The TF may be less than a brand new design beneath the skin but on the road it is still a great little sports car, featuring an excellent mid-engined chassis and decent steering. In this respect, there’s one aspect linked to its age of its design that goes down as a huge plus: its size.
The moment you begin driving, you notice how small and compact the TF feels compared with most other cars of today. Allied to the car’s crisp, accurate steering and its agile, well-balanced chassis, this lack of size manifests itself very simply in the fact that you feel like there is more road space in which to operate than there is in other cars.
Roads feel wider, gaps in traffic seem larger – and the scope for exploring the limits of the fine chassis is that much more obvious as a result.
The lack of weight is similarly refreshing, because there is also a distinct lack of inertia to the TF’s body movements. Under load in a corner, you can change direction quickly without feeling any great weight transfer from one side to the other, and under brakes you merely prod the pedal and the TF sheds speed, again without any real sense of weight being chucked around in the nose.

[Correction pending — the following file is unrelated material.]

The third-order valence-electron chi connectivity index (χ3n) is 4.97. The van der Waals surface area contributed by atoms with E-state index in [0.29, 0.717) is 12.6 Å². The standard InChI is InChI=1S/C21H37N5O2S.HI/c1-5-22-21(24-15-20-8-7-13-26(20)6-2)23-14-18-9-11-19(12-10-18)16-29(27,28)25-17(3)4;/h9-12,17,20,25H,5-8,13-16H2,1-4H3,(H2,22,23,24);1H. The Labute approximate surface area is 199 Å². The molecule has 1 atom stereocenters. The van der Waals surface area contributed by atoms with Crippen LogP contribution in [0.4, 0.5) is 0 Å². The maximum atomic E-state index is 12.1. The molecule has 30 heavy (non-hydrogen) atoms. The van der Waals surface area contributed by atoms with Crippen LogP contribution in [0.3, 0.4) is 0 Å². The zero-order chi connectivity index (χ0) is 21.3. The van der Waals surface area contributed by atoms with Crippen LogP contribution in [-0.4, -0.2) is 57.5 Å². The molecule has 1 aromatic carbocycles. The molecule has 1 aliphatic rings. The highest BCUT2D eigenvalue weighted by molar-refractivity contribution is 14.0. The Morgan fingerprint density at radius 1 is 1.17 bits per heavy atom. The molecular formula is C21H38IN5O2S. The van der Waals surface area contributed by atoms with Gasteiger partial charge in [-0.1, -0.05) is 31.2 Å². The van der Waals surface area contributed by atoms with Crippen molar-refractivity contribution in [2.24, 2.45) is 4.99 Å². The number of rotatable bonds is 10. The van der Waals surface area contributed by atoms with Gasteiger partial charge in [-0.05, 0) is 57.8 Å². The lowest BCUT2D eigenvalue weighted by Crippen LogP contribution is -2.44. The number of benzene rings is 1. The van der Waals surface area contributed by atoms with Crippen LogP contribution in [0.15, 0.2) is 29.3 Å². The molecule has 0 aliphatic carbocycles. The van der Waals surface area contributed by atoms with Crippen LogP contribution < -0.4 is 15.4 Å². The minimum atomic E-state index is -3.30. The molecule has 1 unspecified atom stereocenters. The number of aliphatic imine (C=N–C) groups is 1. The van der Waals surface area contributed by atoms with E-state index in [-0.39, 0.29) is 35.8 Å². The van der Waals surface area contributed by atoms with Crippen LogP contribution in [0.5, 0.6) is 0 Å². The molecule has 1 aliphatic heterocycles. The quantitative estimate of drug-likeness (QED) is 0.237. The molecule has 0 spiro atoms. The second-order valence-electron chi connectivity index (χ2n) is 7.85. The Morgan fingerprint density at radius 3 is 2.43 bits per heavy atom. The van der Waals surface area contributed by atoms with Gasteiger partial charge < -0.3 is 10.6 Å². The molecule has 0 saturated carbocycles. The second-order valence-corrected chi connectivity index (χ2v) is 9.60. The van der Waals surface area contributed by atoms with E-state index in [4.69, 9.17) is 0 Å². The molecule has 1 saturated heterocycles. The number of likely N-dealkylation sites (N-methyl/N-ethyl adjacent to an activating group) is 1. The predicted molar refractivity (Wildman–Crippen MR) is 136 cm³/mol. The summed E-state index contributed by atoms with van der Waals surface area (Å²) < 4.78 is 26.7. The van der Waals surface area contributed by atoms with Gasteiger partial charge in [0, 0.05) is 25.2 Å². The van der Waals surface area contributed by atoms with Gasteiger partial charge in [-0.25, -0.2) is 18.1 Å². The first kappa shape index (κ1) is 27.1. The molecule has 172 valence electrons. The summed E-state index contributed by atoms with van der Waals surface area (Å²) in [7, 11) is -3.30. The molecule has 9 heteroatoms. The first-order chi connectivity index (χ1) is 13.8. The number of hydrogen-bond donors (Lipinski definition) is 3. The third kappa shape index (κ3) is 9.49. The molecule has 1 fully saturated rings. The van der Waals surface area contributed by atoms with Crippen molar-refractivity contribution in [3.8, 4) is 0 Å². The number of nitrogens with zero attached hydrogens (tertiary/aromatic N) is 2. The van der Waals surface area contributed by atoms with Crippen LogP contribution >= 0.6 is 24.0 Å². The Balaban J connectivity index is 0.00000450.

None of this would be possible were it not for the excellent basic suspension design, but the TF certainly rides better than at any time in its history. Rough roads are absorbed with genuine refinement; the MG remains level and steady, and even quite large bumps are unable to deflect it from your chosen line.
The grip from the tyres is well meted out. While there isn’t sufficient power to unlock the rear end, you can still trim the cornering line by using the throttle mid-corner, even though the basic handling trait is understeer if you push a little too hard. If only more cars handled as sweetly as this one does.